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Nicola Sturgeon briefing LIVE: Scotland hasn't ruled out quarantining people from other parts of UK

Follow here for live updates on coronavirus in Scotland, the UK and around the world.

Nicola Sturgeon has announced that she will not rule out quarantining people from other parts of the UK.

The Scottish Government has reported three deaths from coronavirus in the past 24 hours.

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Non essential shops open across the country and sees eager shoppers queue from the early hours.

Coronavirus in Scotland LIVE

Coronavirus in Scotland LIVE: Latest updates on COVID-19 in Scotland

Key Events

  • There have been three deaths from coronavirus in the past 24 hours. 
  • Eager shoppers queue as non essential shops open
  • From June 13, people will be allowed to visit non coronavirus wards. 
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FM: "I'm extremely underwhelmed" by the fiscal announcement from the PM this morning

FM doesn't want to get into a "cycle of local lockdown"

Scot Gov still making the decision on air bridges.

From July 13, people will be able to visit non Covid wards in hospitals.

FM: "There is a real risk that people will let down their guard, it is a human reaction ... life right now can't and shouldn't get back to normal"

FM reiterates that the virus has not gone away, and urges people to remain cautious.

FM: "This is a moment of great opportunity but also a time of real danger"

Scottish Government update: 10 more positive cases, 885 patients in hospital, 19 patients in intensive care and sadly, 3 more patients have died, bringing the total to 2,485.

'Virus crisis has changed my outlook on turning 50' says Nicola Sturgeon

Nicola Sturgeon has told how the coronavirus crisis changed her perspective on turning 50 and the way she thinks about life.

In an interview with Holyrood magazine, she spoke about how there were times when she felt "overwhelmed" by the situation.

At some points she wondered whether everyone in the country would know someone who had died from the virus, she said.

The First Minister, who will turn 50 on July 19, said she had found "an even deeper resilience than I ever thought possible" during the crisis.

She said: "I think I've probably been dealing with enough tough stuff recently to not allow myself to dwell too much on me getting older, and actually without all of this going on I may have been a bit more morose about turning 50 and thinking 'Oh my God, I'm getting old'.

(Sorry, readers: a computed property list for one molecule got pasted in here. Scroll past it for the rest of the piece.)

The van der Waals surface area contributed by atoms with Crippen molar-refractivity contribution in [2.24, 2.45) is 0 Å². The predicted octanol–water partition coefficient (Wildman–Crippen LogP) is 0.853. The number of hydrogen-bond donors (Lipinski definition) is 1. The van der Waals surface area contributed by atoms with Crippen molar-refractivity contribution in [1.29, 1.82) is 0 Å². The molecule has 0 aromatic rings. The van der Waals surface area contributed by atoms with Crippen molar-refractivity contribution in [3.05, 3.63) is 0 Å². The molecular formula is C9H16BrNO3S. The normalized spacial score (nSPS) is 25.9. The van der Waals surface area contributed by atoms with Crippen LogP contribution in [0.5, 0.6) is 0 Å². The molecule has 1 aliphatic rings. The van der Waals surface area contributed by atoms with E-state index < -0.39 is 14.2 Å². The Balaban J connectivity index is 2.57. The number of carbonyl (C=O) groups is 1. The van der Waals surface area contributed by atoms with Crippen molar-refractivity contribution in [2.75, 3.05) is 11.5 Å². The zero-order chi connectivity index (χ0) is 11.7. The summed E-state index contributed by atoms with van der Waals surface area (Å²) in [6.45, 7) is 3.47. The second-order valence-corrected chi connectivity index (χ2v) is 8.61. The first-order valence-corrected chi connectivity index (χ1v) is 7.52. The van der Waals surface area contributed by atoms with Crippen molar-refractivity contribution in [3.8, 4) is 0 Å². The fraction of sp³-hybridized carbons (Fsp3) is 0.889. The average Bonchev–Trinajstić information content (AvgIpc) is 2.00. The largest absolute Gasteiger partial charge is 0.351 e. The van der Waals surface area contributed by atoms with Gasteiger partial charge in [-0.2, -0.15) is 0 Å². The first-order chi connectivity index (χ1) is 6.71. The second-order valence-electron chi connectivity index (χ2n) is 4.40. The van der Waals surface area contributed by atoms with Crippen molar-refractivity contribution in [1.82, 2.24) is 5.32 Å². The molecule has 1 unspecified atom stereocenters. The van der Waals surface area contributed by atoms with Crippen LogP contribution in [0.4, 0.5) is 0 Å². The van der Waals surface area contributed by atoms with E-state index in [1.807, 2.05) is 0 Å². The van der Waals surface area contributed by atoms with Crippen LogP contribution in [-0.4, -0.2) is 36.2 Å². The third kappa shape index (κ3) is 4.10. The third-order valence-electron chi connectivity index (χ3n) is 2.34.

"I don't want to sound at all twee here, but this virus and the tragedy of it all has made me think about life and, you know, how much you've got to value life and make the most of it ...

"In a strange sort of way it has absolutely changed my approach and mindset to turning 50 and in a way that makes me much more, if not positive about it, then just less depressed about it, because I think it's more important that we concentrate on the things we have got as opposed to the things we don't."

The First Minister continued: "I wouldn't be human, though, if I hadn't at times over the past few months felt pretty overwhelmed by the magnitude of this, but I've forced myself to keep very focused on it and just get through every decision, every step, every day, every week."

Her own difficulties were "nothing" compared to those of her sister, she said, who works as a medic taking blood samples from patients with coronavirus - doing long shifts in full PPE.

She continued: "It's been grim. There were periods where I genuinely wondered if we would get through this without literally everybody knowing somebody who had died from it and that's what we were trying to avoid.

"Unfortunately, we didn't avoid that for more than 4,000 people and that will always live with me."

The First Minister said she was sure next year's elections to the Scottish Parliament would go ahead as normal life resumed.

She said: "We will see some sense of normality return.

"I think the election will happen next year, in fact I'm pretty sure the election will happen next year, and debates about the country's future will restart too, and we will go back to normal politics, but hopefully thinking a bit more about how we conduct our politics. But I don't think the country is quite there yet ...

"I think I have probably learned already that I've got an even deeper resilience than I might have ever thought possible and I think I will also come out of this with a much lower tolerance for some of the crap of politics."

Worst is yet to come in coronavirus mental health crisis, charity warns

The "worst is yet to come" of the mental health emergency sparked by the coronavirus pandemic and the future economic fall-out, a charity is warning.

Many people who were previously well will develop mental health problems as a "direct consequence of the pandemic and all that follows", according to Mind.

Two out of three (65%) adults aged 25 and over and three-quarters of young people aged 13-24 with an existing mental health problem reported worse mental health during the lockdown, its survey found.

Of adults with no previous experience of poor mental health, more than a fifth (22%) now say that their mental health is poor or very poor.

The charity surveyed 14,421 adults aged 25 and over and 1,917 people aged 13-24 between April 9 and June 1.

Those who were furloughed, changed jobs or lost their job due to coronavirus saw their mental health and wellbeing decline more than those whose employment status did not change, it found.

Over half (56%) of adults and 71% of young people reported over- or under-eating to cope, while overall roughly a third said they were using alcohol or illegal drugs.

And a third of young people with existing mental health problems said they were self-harming.

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